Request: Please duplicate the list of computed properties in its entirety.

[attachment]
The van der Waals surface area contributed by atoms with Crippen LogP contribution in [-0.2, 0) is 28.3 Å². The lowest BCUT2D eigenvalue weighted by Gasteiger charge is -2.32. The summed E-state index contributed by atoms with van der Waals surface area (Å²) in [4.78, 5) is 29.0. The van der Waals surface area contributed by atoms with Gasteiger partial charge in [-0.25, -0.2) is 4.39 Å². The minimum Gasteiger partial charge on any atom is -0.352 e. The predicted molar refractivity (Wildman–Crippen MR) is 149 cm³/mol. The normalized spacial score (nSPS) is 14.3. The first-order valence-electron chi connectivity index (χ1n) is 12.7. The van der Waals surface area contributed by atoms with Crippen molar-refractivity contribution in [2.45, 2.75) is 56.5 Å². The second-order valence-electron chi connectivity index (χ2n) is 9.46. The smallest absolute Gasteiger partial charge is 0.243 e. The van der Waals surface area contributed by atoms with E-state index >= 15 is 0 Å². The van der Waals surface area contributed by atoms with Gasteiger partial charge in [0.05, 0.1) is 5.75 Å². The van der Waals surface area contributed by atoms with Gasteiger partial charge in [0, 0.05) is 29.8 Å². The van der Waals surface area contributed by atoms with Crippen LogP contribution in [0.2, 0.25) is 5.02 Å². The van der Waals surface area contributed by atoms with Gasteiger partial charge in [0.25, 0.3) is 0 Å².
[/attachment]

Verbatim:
The van der Waals surface area contributed by atoms with Crippen LogP contribution in [-0.2, 0) is 28.3 Å². The lowest BCUT2D eigenvalue weighted by Gasteiger charge is -2.32. The summed E-state index contributed by atoms with van der Waals surface area (Å²) in [4.78, 5) is 29.0. The van der Waals surface area contributed by atoms with Gasteiger partial charge in [-0.25, -0.2) is 4.39 Å². The minimum Gasteiger partial charge on any atom is -0.352 e. The predicted molar refractivity (Wildman–Crippen MR) is 149 cm³/mol. The normalized spacial score (nSPS) is 14.3. The first-order valence-electron chi connectivity index (χ1n) is 12.7. The van der Waals surface area contributed by atoms with Crippen molar-refractivity contribution in [2.45, 2.75) is 56.5 Å². The second-order valence-electron chi connectivity index (χ2n) is 9.46. The smallest absolute Gasteiger partial charge is 0.243 e. The van der Waals surface area contributed by atoms with E-state index >= 15 is 0 Å². The van der Waals surface area contributed by atoms with Gasteiger partial charge in [0.05, 0.1) is 5.75 Å². The van der Waals surface area contributed by atoms with Gasteiger partial charge in [0, 0.05) is 29.8 Å². The van der Waals surface area contributed by atoms with Crippen LogP contribution in [0.2, 0.25) is 5.02 Å². The van der Waals surface area contributed by atoms with Gasteiger partial charge in [0.25, 0.3) is 0 Å².